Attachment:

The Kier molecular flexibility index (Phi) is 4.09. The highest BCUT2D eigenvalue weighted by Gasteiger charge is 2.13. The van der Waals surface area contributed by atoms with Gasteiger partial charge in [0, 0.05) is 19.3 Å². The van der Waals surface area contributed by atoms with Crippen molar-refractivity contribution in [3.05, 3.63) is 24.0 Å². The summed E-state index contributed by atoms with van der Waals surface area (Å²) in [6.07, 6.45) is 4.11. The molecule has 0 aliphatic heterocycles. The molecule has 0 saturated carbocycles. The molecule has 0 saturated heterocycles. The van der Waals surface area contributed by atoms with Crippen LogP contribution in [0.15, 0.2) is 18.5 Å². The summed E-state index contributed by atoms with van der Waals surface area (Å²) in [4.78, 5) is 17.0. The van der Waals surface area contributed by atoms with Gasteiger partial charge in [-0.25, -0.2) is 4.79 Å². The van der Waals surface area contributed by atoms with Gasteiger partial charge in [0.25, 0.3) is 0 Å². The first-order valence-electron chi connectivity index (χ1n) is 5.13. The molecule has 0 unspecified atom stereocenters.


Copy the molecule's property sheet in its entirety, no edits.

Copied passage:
The Kier molecular flexibility index (Phi) is 4.09. The highest BCUT2D eigenvalue weighted by Gasteiger charge is 2.13. The van der Waals surface area contributed by atoms with Gasteiger partial charge in [0, 0.05) is 19.3 Å². The van der Waals surface area contributed by atoms with Crippen molar-refractivity contribution in [3.05, 3.63) is 24.0 Å². The summed E-state index contributed by atoms with van der Waals surface area (Å²) in [6.07, 6.45) is 4.11. The molecule has 0 aliphatic heterocycles. The molecule has 0 saturated carbocycles. The molecule has 0 saturated heterocycles. The van der Waals surface area contributed by atoms with Crippen LogP contribution in [0.15, 0.2) is 18.5 Å². The summed E-state index contributed by atoms with van der Waals surface area (Å²) in [4.78, 5) is 17.0. The van der Waals surface area contributed by atoms with Gasteiger partial charge in [-0.25, -0.2) is 4.79 Å². The van der Waals surface area contributed by atoms with Gasteiger partial charge in [0.25, 0.3) is 0 Å². The first-order valence-electron chi connectivity index (χ1n) is 5.13. The molecule has 0 unspecified atom stereocenters.